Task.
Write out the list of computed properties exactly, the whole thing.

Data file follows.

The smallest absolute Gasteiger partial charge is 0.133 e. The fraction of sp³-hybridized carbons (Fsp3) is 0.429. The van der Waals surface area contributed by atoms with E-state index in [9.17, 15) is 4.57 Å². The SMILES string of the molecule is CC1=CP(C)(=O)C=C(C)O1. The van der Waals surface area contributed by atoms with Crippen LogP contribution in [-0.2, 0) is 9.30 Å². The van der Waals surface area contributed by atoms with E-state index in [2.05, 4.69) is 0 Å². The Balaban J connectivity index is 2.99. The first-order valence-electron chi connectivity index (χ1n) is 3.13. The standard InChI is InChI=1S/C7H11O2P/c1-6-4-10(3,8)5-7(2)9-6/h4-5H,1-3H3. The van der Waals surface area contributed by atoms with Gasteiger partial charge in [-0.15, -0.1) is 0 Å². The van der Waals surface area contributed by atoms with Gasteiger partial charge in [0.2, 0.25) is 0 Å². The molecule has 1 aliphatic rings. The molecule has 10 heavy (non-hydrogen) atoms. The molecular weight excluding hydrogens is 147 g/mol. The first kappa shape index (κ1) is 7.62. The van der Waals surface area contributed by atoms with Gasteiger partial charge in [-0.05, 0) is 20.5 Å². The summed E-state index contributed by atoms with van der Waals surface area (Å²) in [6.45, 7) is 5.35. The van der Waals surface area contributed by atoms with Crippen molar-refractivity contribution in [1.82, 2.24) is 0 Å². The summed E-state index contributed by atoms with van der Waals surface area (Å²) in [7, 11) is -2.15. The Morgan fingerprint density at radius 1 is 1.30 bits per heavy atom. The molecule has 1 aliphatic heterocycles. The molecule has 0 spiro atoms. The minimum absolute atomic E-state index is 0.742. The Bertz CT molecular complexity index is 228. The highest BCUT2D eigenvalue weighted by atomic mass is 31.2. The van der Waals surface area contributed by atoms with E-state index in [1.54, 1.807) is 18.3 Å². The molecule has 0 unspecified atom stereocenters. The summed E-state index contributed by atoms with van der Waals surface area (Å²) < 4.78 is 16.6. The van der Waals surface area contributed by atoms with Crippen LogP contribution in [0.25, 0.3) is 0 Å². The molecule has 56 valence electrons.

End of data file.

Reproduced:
The smallest absolute Gasteiger partial charge is 0.133 e. The fraction of sp³-hybridized carbons (Fsp3) is 0.429. The van der Waals surface area contributed by atoms with E-state index in [9.17, 15) is 4.57 Å². The SMILES string of the molecule is CC1=CP(C)(=O)C=C(C)O1. The van der Waals surface area contributed by atoms with Crippen LogP contribution in [-0.2, 0) is 9.30 Å². The van der Waals surface area contributed by atoms with E-state index in [2.05, 4.69) is 0 Å². The Balaban J connectivity index is 2.99. The first-order valence-electron chi connectivity index (χ1n) is 3.13. The standard InChI is InChI=1S/C7H11O2P/c1-6-4-10(3,8)5-7(2)9-6/h4-5H,1-3H3. The van der Waals surface area contributed by atoms with Gasteiger partial charge in [-0.15, -0.1) is 0 Å². The van der Waals surface area contributed by atoms with Gasteiger partial charge in [0.2, 0.25) is 0 Å². The molecule has 1 aliphatic rings. The molecule has 10 heavy (non-hydrogen) atoms. The molecular weight excluding hydrogens is 147 g/mol. The first kappa shape index (κ1) is 7.62. The van der Waals surface area contributed by atoms with Gasteiger partial charge in [-0.05, 0) is 20.5 Å². The summed E-state index contributed by atoms with van der Waals surface area (Å²) in [6.45, 7) is 5.35. The van der Waals surface area contributed by atoms with Crippen molar-refractivity contribution in [1.82, 2.24) is 0 Å². The summed E-state index contributed by atoms with van der Waals surface area (Å²) in [7, 11) is -2.15. The Morgan fingerprint density at radius 1 is 1.30 bits per heavy atom. The molecule has 1 aliphatic heterocycles. The molecule has 0 spiro atoms. The minimum absolute atomic E-state index is 0.742. The Bertz CT molecular complexity index is 228. The highest BCUT2D eigenvalue weighted by atomic mass is 31.2. The van der Waals surface area contributed by atoms with E-state index in [1.54, 1.807) is 18.3 Å². The molecule has 0 unspecified atom stereocenters. The summed E-state index contributed by atoms with van der Waals surface area (Å²) < 4.78 is 16.6. The van der Waals surface area contributed by atoms with Crippen LogP contribution in [0.25, 0.3) is 0 Å². The molecule has 56 valence electrons.